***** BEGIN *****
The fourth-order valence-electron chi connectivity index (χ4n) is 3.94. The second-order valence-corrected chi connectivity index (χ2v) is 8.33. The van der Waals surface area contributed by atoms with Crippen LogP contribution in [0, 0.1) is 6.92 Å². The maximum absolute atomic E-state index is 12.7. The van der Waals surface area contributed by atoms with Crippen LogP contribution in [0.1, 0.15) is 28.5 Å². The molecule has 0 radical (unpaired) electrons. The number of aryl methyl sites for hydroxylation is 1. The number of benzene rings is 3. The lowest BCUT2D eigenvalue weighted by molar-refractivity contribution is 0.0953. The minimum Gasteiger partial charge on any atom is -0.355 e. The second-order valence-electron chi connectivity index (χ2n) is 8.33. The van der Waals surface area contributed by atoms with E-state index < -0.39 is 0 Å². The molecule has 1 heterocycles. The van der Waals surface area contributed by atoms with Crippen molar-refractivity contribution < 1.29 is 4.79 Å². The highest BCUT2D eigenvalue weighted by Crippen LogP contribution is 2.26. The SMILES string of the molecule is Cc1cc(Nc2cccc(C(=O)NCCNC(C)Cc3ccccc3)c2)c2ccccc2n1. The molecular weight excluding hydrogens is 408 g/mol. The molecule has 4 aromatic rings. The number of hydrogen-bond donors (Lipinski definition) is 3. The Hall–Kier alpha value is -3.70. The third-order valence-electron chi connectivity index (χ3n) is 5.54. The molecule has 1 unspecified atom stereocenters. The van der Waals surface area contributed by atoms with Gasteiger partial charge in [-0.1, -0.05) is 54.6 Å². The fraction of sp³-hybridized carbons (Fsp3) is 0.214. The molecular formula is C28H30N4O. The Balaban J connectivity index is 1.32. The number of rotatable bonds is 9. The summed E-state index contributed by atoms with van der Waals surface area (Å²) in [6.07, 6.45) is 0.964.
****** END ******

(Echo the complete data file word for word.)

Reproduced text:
The fourth-order valence-electron chi connectivity index (χ4n) is 3.94. The second-order valence-corrected chi connectivity index (χ2v) is 8.33. The van der Waals surface area contributed by atoms with Crippen LogP contribution in [0, 0.1) is 6.92 Å². The maximum absolute atomic E-state index is 12.7. The van der Waals surface area contributed by atoms with Crippen LogP contribution in [0.1, 0.15) is 28.5 Å². The molecule has 0 radical (unpaired) electrons. The number of aryl methyl sites for hydroxylation is 1. The number of benzene rings is 3. The lowest BCUT2D eigenvalue weighted by molar-refractivity contribution is 0.0953. The minimum Gasteiger partial charge on any atom is -0.355 e. The second-order valence-electron chi connectivity index (χ2n) is 8.33. The van der Waals surface area contributed by atoms with E-state index < -0.39 is 0 Å². The molecule has 1 heterocycles. The van der Waals surface area contributed by atoms with Crippen molar-refractivity contribution < 1.29 is 4.79 Å². The highest BCUT2D eigenvalue weighted by Crippen LogP contribution is 2.26. The SMILES string of the molecule is Cc1cc(Nc2cccc(C(=O)NCCNC(C)Cc3ccccc3)c2)c2ccccc2n1. The molecular weight excluding hydrogens is 408 g/mol. The molecule has 4 aromatic rings. The number of hydrogen-bond donors (Lipinski definition) is 3. The Hall–Kier alpha value is -3.70. The third-order valence-electron chi connectivity index (χ3n) is 5.54. The molecule has 1 unspecified atom stereocenters. The van der Waals surface area contributed by atoms with Gasteiger partial charge in [-0.1, -0.05) is 54.6 Å². The fraction of sp³-hybridized carbons (Fsp3) is 0.214. The molecular formula is C28H30N4O. The Balaban J connectivity index is 1.32. The number of rotatable bonds is 9. The summed E-state index contributed by atoms with van der Waals surface area (Å²) in [6.07, 6.45) is 0.964.